November 01, 2013

Magic Lagoon

Hello, hello: S&F is back from its hiatus. A lot has happened in the interim between this and my last post. I had gotten -- and left, when my training bond expired -- a job in legal publishing. I decided to follow my passion stomach and applied for a job at one of my favorite food magazines. I got the job plus ten more pounds (it comes with the territory). I decided to expand the blog to include short dining reviews, so here's a disclaimer: Every meal I write about is paid for by my own money (or my family's, or my boyfriend's, but you get the point), unless otherwise stated. These are my own opinions and do not reflect the opinion of the magazine I work for, nor any other establishment or entity. I fact-check everything but if you find any discrepancies, please feel free to e-mail me or comment.

On to the review:

Magic Lagoon is an unassuming bar & grill in Subic. The entrance looks plain enough to make you question the bevy of cars parked outside, but the inquisitive diner is rewarded with lush greenery upon entering. There are man-made falls, a creek, trees everywhere, and even a freshwater lake. You can even do cartwheels on the al fresco area without disturbing other tables (I'm not saying you should or that it's appropriate behavior, but you could) -- it's that spacious.

The farm to table concept is one of 2013's biggest food trends, but Magic Lagoon takes it a step further: here, it's literally line to plate. You can opt to rent a fishing rod and the restaurant will cook your catch for you for a small fee. This man was a beast on the waterfront, catching buckets after buckets of fish.

Since it was a bit hot for fishing, I ordered from the a la carte menu instead. This was my mistake.

I had grilled liempo, garlic shrimp, crispy buntot ng tuna, and sinigang na kambing. The standout was the kambing. I expected the meat to be tough and gamy, but it was tender. Your teeth don't tear so much as sink into the meat. The soup had just the right degree of sourness; drizzled over garlic rice, it is perfection. The other dishes were good, but they tasted very much like the food you can get at the numerous dampas in Manila. Don't get me wrong -- the food here has its charms. It's good, homey, and unpretentious. But if I wanted dampa food, I would have gone there. And so I found myself regretting my order and envying the next table. They were digging into their freshly caught, freshly grilled fish with relish. Judging by the speed with which they cleared their plates, whatever they had must have been very, very good. Magic Lagoon may not be a place where every dish is a winner, but it is a place that rewards effort. Don't make my mistake. When you dine here, be patient and fish: you just might find yourself falling for Magic Lagoon hook, line, and sinker.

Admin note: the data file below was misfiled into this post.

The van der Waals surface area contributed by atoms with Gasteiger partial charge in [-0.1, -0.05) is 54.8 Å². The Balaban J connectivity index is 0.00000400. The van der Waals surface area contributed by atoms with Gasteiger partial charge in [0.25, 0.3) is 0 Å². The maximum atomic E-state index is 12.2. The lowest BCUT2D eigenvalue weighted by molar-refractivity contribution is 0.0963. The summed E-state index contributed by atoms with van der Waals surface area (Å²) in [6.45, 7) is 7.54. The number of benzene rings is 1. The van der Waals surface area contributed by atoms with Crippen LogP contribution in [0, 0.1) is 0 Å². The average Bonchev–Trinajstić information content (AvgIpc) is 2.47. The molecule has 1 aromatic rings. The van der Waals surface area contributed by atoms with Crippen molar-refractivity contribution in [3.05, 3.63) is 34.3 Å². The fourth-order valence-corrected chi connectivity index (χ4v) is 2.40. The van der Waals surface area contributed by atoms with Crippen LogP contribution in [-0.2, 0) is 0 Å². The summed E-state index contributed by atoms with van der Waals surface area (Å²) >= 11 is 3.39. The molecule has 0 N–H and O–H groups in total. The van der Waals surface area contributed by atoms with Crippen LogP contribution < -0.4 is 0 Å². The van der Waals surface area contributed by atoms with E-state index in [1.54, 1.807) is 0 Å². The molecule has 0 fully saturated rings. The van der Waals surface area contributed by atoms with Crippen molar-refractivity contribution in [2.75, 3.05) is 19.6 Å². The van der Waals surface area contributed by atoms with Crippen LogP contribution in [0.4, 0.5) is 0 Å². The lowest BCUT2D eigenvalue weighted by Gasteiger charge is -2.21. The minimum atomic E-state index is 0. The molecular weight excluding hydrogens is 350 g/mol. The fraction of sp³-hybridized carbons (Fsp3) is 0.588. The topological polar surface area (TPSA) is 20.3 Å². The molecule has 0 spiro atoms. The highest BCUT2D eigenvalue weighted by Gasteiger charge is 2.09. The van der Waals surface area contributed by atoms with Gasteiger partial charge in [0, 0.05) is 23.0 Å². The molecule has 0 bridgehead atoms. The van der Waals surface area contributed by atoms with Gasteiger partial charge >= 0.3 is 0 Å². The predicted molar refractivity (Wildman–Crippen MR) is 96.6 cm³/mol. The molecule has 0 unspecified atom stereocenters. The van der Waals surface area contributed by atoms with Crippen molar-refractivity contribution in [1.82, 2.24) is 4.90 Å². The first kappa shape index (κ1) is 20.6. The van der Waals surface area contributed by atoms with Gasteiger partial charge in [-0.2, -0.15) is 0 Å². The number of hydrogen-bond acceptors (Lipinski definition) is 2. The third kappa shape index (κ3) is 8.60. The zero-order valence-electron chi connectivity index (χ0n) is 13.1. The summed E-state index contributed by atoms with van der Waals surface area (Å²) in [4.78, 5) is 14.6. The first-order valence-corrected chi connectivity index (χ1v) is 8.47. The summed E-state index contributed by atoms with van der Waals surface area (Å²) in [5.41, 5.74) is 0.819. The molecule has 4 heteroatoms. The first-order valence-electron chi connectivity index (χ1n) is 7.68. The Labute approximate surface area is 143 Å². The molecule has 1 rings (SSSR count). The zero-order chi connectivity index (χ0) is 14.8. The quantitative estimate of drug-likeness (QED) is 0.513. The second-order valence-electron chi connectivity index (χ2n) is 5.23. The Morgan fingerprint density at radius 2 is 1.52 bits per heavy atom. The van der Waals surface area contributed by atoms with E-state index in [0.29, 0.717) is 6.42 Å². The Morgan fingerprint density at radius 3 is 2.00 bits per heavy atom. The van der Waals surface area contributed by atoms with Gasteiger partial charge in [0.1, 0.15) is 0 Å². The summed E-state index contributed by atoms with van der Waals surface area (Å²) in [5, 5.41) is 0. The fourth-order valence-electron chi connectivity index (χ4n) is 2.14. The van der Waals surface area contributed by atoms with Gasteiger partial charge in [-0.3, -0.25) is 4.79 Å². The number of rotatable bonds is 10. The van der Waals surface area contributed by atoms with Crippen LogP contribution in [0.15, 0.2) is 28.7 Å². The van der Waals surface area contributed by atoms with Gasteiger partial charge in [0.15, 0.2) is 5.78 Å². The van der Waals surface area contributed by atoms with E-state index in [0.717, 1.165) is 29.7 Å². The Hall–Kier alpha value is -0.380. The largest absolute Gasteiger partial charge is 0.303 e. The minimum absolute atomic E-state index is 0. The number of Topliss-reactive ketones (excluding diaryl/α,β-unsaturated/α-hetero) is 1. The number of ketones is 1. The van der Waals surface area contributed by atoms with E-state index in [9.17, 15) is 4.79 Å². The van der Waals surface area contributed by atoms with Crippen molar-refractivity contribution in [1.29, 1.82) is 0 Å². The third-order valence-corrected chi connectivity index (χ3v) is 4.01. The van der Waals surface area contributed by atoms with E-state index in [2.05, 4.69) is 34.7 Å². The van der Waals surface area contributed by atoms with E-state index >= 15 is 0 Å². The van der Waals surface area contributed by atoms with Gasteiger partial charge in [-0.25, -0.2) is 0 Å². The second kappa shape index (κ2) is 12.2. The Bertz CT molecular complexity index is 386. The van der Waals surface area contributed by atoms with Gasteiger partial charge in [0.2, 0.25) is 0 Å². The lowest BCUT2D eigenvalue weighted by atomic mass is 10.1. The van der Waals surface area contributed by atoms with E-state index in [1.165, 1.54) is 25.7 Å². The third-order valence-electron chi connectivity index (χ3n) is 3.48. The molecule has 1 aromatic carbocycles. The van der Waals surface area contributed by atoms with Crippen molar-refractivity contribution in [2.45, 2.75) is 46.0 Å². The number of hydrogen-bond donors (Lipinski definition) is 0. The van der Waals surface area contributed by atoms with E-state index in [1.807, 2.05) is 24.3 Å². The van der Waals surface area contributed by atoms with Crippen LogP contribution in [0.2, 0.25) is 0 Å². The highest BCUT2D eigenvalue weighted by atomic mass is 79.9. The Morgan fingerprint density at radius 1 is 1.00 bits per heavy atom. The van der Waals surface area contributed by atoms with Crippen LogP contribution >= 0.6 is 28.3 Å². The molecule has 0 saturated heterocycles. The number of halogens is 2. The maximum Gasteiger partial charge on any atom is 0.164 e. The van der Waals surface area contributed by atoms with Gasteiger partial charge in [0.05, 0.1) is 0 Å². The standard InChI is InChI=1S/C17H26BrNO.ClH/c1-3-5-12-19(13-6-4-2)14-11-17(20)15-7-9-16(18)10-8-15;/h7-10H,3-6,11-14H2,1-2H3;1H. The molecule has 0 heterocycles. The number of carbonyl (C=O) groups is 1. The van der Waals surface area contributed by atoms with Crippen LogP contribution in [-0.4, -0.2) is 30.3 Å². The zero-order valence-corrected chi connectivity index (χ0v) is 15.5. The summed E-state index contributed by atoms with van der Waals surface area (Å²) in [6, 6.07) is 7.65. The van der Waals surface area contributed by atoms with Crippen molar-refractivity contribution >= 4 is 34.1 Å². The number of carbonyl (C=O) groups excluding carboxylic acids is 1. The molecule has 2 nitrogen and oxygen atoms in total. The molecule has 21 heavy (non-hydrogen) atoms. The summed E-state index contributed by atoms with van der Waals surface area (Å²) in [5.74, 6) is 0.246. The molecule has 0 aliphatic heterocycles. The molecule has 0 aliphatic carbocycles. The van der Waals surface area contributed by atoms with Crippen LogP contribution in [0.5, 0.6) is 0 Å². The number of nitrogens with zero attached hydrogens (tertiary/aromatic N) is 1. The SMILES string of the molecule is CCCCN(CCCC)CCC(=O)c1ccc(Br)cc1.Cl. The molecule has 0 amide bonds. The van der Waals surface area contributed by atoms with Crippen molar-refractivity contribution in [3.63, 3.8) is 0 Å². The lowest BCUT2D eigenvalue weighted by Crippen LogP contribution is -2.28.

Magic Lagoon is located at Building 716 Bincentennial Park, Rizal Highway, Subic Bay Freeport Zone, Zambales.

May 21, 2012

One-Bowl Pound Cake

Unless you've been living under a rock, you've probably been keeping tabs on the Royal Family. You've probably heard about Prince Harry's Nazi Halloween costume and his redemption via his military career (because men in uniform are totally dreamy... unless it's a gestapo uniform). Or, more recently, Prince William's fairy tale wedding to mayhap the most gorgeous woman on earth, Kate Middleton. This year, the Royal Family has got more reasons to celebrate as 2012 is also Queen Elizabeth's diamond jubilee.

I was asked by Appliances Online to create a recipe I would serve to the queen. I wanted to do tea party fare, as I've always -- quite unimaginatively -- associated England with tea parties. Marie Antoinette with her infamous "let them eat cake" line (which she never actually said, by the way) is also something that pops into my mind when it comes to royalty. It's only logical that pound cake should follow since the pound is also England's currency! Or at least, logical to a person with a thought process as convoluted as mine.

Pound cake recipes are generally simple. The oldest recipes require a pound each of four ingredients: flour, sugar, eggs and butter. These days, bakers tailor proportions to personal taste.

Recipe after the jump!
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April 26, 2012

Hoisin Glazed Chicken

Excuse the messy plating, dirty utensils and the awkward fuzzy blanket. I am exactly the type of slob who eats in bed while watching cartoons.

This week, I'm road testing recipes for my boyfriend who's moving into a new dorm. He wants to cook his own meals but he's still deciding between getting an electric grill, a convection toaster oven or an electric stove. This meal was cooked in my family's prehistoric George Foreman grill. I won't lie; this isn't the best chicken I've ever made but I love how the meal came together in a snap. The whole thing took under 10 minutes to make! And did I mention that Foreman grills are idiot proof? Even a Neanderthal -- or a boy who's never cooked in his life, which is kind of the same thing -- can use one.